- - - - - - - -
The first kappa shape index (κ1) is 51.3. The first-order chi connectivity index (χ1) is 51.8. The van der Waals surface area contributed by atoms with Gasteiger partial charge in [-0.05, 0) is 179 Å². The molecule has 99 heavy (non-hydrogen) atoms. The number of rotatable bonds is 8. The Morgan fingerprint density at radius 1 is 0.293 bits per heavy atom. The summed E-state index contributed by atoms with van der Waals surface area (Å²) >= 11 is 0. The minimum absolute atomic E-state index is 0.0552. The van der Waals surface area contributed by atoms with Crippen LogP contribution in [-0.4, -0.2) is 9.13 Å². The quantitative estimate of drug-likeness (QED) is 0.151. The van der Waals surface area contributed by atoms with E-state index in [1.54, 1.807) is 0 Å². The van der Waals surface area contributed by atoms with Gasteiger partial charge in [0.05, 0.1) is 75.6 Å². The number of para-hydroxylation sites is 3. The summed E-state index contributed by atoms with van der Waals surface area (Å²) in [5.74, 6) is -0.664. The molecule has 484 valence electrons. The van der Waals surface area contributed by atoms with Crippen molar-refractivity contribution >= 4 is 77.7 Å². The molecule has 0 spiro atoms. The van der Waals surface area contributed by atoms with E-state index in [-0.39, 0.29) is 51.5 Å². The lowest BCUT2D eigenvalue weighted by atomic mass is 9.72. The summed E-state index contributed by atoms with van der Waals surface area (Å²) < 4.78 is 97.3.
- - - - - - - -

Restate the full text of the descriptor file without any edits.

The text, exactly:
The first kappa shape index (κ1) is 51.3. The first-order chi connectivity index (χ1) is 51.8. The van der Waals surface area contributed by atoms with Gasteiger partial charge in [-0.05, 0) is 179 Å². The molecule has 99 heavy (non-hydrogen) atoms. The number of rotatable bonds is 8. The Morgan fingerprint density at radius 1 is 0.293 bits per heavy atom. The summed E-state index contributed by atoms with van der Waals surface area (Å²) >= 11 is 0. The minimum absolute atomic E-state index is 0.0552. The van der Waals surface area contributed by atoms with Crippen LogP contribution in [-0.4, -0.2) is 9.13 Å². The quantitative estimate of drug-likeness (QED) is 0.151. The van der Waals surface area contributed by atoms with E-state index in [1.54, 1.807) is 0 Å². The van der Waals surface area contributed by atoms with Gasteiger partial charge in [0.05, 0.1) is 75.6 Å². The number of para-hydroxylation sites is 3. The summed E-state index contributed by atoms with van der Waals surface area (Å²) in [5.74, 6) is -0.664. The molecule has 484 valence electrons. The van der Waals surface area contributed by atoms with Crippen molar-refractivity contribution >= 4 is 77.7 Å². The molecule has 0 spiro atoms. The van der Waals surface area contributed by atoms with E-state index in [-0.39, 0.29) is 51.5 Å². The lowest BCUT2D eigenvalue weighted by atomic mass is 9.72. The summed E-state index contributed by atoms with van der Waals surface area (Å²) < 4.78 is 97.3.